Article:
If you think installing and compiling software is fun, sure. Gentoo fills a specific niche for people who (like yourself) want to learn more about their systems, and also the rare breed of people who want everything compiled from source. It's not for everyone. Some people don't like their desktops to break. And I personally don't care how my desktop works just as long as it does! That's why I stick with Debian: it may not have all the latest stuff but I can install software with 99% certainty that it will work because the maintainers have built and tested the packages.

      And when I say that you're a niche user I don't mean to belittle you. Nor do I intend to put you on a pedestal. Gentoo is attractive to you. Debian is attractive to me. RedHat is attractive to other people. They all fit a particular niche. Gentoo offers features that you find attractive and this makes Gentoo a worthwhile distribution. But don't make the mistake of thinking that because you find Gentoo fun that everybody "with a little Linux experience" will find it fun too. I've tried Gentoo and RedHat and I think RedHat is more "fun" as a desktop. But that's because I think compiling software is boring and pointless.

      The diversity in Linux distributions is an incredible strength. If there was only one Linux distribution then I strongly believe there would be fewer Linux users.

      • Re:Gentoo is great!! (Score:3, Interesting)

        by Mnemia (218659)

        I totally agree, 100%. I'm quite enthusiastic about Gentoo and it shows in my praise of it. But yeah, I totally agree that it isn't for everyone and it isn't for all applications.

        Linux offers so many choices and I think that it's great that there are so many distros out there, even if it sometimes is a hassle. The different distros have lots of different strengths:

        Support/Documentation: Debian, Redhat, SuSE, Mandrake

        Stability: Debian, Slack

        Desktop use (normal users, newbies): Redhat, Mandrake, Debian etc.

        Desktop use/Bleeding edge (tinkerers, experimenters): Gentoo, Source Mage, Slack, LFS

        Obviously, this is far from a complete list and just represents some ideas of mine. I'm 100% with ya on the diversity thing; the best part of Linux is indeed that you have so many option for making it just right for you.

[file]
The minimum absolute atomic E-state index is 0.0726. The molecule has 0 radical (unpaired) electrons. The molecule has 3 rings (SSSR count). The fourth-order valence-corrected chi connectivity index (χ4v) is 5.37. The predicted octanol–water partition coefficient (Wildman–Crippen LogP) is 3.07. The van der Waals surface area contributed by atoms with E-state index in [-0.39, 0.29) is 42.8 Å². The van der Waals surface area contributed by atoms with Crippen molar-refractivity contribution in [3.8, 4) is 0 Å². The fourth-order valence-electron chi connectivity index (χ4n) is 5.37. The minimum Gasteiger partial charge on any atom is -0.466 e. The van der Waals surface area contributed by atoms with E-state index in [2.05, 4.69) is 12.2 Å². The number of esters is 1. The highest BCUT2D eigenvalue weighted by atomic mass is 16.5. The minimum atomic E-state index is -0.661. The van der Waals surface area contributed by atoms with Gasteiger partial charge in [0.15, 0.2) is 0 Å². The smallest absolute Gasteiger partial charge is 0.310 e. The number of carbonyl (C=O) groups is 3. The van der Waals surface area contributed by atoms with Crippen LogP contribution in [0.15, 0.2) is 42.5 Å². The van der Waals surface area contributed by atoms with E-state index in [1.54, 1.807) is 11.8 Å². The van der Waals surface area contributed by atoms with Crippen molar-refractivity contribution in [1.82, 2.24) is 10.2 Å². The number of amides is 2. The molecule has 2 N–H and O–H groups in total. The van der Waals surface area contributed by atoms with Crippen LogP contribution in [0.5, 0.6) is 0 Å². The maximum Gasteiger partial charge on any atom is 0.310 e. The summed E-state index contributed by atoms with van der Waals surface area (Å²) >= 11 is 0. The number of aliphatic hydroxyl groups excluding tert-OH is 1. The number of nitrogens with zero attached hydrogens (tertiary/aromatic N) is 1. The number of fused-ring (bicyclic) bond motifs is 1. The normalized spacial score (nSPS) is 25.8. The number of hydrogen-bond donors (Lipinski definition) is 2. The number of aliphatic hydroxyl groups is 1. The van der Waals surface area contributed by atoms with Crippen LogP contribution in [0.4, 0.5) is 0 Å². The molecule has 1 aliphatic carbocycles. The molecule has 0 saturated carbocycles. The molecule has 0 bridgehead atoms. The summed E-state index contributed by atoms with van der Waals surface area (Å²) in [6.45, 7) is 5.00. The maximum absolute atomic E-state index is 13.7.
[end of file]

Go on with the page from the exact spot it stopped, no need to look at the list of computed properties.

• by nathanm (12287)
        The diversity in Linux distributions is an incredible strength.
        That's not entirely true. There's strength in unity: software runs on Linux across an incredible variety of distributions and platforms. Diversity gives Linux an advantage for survival, but it's not a strength.

        If there was only one Linux distribution then I strongly believe there would be fewer Linux users.
        I agree wholeheartedly!
      • If you like Debian, I would heartily recommend Gentoo. It doesn't sound like you've given it a try, and you probably should. I used to use Debian, but the ridiculous politics and crippled-on-ideology packages really got to me, and Gentoo was a huge relief after moving to it. The packaging system is truly excellent.
      • Re:Gentoo is great!! (Score:3, Interesting)

        by fault0 (514452)
        Well, I ran Debian/Unstable for nearly 3 years before ditching it for Gentoo several months ago. I update all new versions of all installed packages almost every night. I've found that fewer breakages happen in Gentoo than in SID, while being more up-to-date.

        I was really happy with Debian until release freezes and packagers waiting for obscure platforms like hppa.
  • by oever (233119) on Monday June 17, 2002 @04:08AM (#3714049) Homepage
    Gentoo Linux or for that matter all source derived distributions cost a lot of time waiting for a compile and a lot of energy hours of CPU usage for compilation.